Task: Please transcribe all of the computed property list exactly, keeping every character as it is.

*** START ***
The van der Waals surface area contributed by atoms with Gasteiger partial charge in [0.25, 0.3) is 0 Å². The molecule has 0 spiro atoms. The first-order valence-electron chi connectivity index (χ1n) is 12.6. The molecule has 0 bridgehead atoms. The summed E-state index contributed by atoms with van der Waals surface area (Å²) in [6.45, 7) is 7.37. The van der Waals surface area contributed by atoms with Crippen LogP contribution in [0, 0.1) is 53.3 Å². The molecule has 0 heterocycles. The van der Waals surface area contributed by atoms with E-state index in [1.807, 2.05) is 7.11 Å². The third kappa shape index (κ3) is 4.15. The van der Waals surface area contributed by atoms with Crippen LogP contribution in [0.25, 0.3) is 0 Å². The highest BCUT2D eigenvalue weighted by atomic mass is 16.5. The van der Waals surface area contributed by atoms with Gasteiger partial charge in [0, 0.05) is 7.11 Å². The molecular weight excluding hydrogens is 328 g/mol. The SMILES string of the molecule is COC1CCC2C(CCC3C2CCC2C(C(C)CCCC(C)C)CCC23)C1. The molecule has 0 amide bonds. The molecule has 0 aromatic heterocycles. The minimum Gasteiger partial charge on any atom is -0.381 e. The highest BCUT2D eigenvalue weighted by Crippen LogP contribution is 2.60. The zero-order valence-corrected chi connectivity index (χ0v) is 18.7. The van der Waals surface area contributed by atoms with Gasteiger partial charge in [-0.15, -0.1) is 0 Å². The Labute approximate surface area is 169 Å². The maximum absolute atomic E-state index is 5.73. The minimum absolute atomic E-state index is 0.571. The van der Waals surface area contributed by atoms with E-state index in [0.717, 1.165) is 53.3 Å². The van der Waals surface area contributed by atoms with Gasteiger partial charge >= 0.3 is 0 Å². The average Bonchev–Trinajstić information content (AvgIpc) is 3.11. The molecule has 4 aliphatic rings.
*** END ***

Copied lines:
The van der Waals surface area contributed by atoms with Gasteiger partial charge in [0.25, 0.3) is 0 Å². The molecule has 0 spiro atoms. The first-order valence-electron chi connectivity index (χ1n) is 12.6. The molecule has 0 bridgehead atoms. The summed E-state index contributed by atoms with van der Waals surface area (Å²) in [6.45, 7) is 7.37. The van der Waals surface area contributed by atoms with Crippen LogP contribution in [0, 0.1) is 53.3 Å². The molecule has 0 heterocycles. The van der Waals surface area contributed by atoms with E-state index in [1.807, 2.05) is 7.11 Å². The third kappa shape index (κ3) is 4.15. The van der Waals surface area contributed by atoms with Crippen LogP contribution in [0.25, 0.3) is 0 Å². The highest BCUT2D eigenvalue weighted by atomic mass is 16.5. The van der Waals surface area contributed by atoms with Gasteiger partial charge in [0, 0.05) is 7.11 Å². The molecular weight excluding hydrogens is 328 g/mol. The SMILES string of the molecule is COC1CCC2C(CCC3C2CCC2C(C(C)CCCC(C)C)CCC23)C1. The molecule has 0 amide bonds. The molecule has 0 aromatic heterocycles. The minimum Gasteiger partial charge on any atom is -0.381 e. The highest BCUT2D eigenvalue weighted by Crippen LogP contribution is 2.60. The zero-order valence-corrected chi connectivity index (χ0v) is 18.7. The van der Waals surface area contributed by atoms with Gasteiger partial charge in [-0.15, -0.1) is 0 Å². The Labute approximate surface area is 169 Å². The maximum absolute atomic E-state index is 5.73. The minimum absolute atomic E-state index is 0.571. The van der Waals surface area contributed by atoms with E-state index in [0.717, 1.165) is 53.3 Å². The van der Waals surface area contributed by atoms with Gasteiger partial charge >= 0.3 is 0 Å². The average Bonchev–Trinajstić information content (AvgIpc) is 3.11. The molecule has 4 aliphatic rings.